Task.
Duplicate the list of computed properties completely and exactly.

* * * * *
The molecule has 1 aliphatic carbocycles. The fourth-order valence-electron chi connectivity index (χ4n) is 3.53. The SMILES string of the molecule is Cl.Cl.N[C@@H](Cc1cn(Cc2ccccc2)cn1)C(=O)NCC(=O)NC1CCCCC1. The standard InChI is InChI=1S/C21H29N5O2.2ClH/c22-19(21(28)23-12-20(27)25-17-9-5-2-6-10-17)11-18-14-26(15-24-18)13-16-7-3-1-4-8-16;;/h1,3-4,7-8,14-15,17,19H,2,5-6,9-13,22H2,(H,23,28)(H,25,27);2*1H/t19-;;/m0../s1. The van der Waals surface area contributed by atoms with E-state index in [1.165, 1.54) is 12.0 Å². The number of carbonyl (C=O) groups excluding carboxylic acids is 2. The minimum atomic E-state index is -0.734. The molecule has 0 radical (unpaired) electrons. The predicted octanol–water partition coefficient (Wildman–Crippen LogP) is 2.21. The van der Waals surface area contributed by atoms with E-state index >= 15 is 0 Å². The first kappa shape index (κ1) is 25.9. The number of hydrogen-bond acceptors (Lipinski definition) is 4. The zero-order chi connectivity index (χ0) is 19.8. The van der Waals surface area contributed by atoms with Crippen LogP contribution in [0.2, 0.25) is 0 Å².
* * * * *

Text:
The molecule has 1 aliphatic carbocycles. The fourth-order valence-electron chi connectivity index (χ4n) is 3.53. The SMILES string of the molecule is Cl.Cl.N[C@@H](Cc1cn(Cc2ccccc2)cn1)C(=O)NCC(=O)NC1CCCCC1. The standard InChI is InChI=1S/C21H29N5O2.2ClH/c22-19(21(28)23-12-20(27)25-17-9-5-2-6-10-17)11-18-14-26(15-24-18)13-16-7-3-1-4-8-16;;/h1,3-4,7-8,14-15,17,19H,2,5-6,9-13,22H2,(H,23,28)(H,25,27);2*1H/t19-;;/m0../s1. The van der Waals surface area contributed by atoms with E-state index in [1.165, 1.54) is 12.0 Å². The number of carbonyl (C=O) groups excluding carboxylic acids is 2. The minimum atomic E-state index is -0.734. The molecule has 0 radical (unpaired) electrons. The predicted octanol–water partition coefficient (Wildman–Crippen LogP) is 2.21. The van der Waals surface area contributed by atoms with E-state index >= 15 is 0 Å². The first kappa shape index (κ1) is 25.9. The number of hydrogen-bond acceptors (Lipinski definition) is 4. The zero-order chi connectivity index (χ0) is 19.8. The van der Waals surface area contributed by atoms with Crippen LogP contribution in [0.2, 0.25) is 0 Å².